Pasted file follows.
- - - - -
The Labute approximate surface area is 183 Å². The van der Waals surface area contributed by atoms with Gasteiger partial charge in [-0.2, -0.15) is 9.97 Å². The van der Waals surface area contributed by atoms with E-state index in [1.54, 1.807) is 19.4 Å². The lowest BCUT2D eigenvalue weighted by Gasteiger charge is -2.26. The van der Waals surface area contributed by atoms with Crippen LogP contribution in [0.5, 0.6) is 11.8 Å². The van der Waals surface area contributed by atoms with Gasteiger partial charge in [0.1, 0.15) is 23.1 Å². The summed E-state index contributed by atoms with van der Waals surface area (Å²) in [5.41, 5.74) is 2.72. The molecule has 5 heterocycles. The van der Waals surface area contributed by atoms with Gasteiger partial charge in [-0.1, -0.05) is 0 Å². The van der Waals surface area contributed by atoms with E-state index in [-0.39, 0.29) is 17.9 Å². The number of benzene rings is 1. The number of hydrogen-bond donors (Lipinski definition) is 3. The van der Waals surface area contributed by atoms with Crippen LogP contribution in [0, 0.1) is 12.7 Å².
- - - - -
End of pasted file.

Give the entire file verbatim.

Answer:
The Labute approximate surface area is 183 Å². The van der Waals surface area contributed by atoms with Gasteiger partial charge in [-0.2, -0.15) is 9.97 Å². The van der Waals surface area contributed by atoms with E-state index in [1.54, 1.807) is 19.4 Å². The lowest BCUT2D eigenvalue weighted by Gasteiger charge is -2.26. The van der Waals surface area contributed by atoms with Crippen LogP contribution in [0.5, 0.6) is 11.8 Å². The van der Waals surface area contributed by atoms with Gasteiger partial charge in [0.1, 0.15) is 23.1 Å². The summed E-state index contributed by atoms with van der Waals surface area (Å²) in [5.41, 5.74) is 2.72. The molecule has 5 heterocycles. The van der Waals surface area contributed by atoms with Gasteiger partial charge in [-0.1, -0.05) is 0 Å². The van der Waals surface area contributed by atoms with E-state index in [-0.39, 0.29) is 17.9 Å². The number of benzene rings is 1. The number of hydrogen-bond donors (Lipinski definition) is 3. The van der Waals surface area contributed by atoms with Crippen LogP contribution in [0, 0.1) is 12.7 Å².